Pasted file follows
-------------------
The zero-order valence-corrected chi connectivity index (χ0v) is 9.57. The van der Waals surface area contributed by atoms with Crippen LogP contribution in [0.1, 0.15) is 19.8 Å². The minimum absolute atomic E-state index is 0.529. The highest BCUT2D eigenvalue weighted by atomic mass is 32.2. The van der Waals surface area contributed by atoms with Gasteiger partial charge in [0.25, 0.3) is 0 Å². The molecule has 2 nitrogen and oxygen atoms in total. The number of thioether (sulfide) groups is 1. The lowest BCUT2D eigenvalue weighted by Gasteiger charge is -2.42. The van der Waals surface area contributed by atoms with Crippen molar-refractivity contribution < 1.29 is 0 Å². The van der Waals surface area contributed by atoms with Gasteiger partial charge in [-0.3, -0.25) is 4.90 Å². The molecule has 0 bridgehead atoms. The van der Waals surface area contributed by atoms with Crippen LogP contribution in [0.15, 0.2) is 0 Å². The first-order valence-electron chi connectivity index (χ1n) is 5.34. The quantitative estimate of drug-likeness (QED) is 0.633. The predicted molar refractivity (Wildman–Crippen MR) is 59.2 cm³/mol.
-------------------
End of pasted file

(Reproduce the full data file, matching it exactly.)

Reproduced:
The zero-order valence-corrected chi connectivity index (χ0v) is 9.57. The van der Waals surface area contributed by atoms with Crippen LogP contribution in [0.1, 0.15) is 19.8 Å². The minimum absolute atomic E-state index is 0.529. The highest BCUT2D eigenvalue weighted by atomic mass is 32.2. The van der Waals surface area contributed by atoms with Gasteiger partial charge in [0.25, 0.3) is 0 Å². The molecule has 2 nitrogen and oxygen atoms in total. The number of thioether (sulfide) groups is 1. The lowest BCUT2D eigenvalue weighted by Gasteiger charge is -2.42. The van der Waals surface area contributed by atoms with Crippen molar-refractivity contribution < 1.29 is 0 Å². The van der Waals surface area contributed by atoms with Gasteiger partial charge in [-0.3, -0.25) is 4.90 Å². The molecule has 0 bridgehead atoms. The van der Waals surface area contributed by atoms with Crippen LogP contribution in [0.15, 0.2) is 0 Å². The first-order valence-electron chi connectivity index (χ1n) is 5.34. The quantitative estimate of drug-likeness (QED) is 0.633. The predicted molar refractivity (Wildman–Crippen MR) is 59.2 cm³/mol.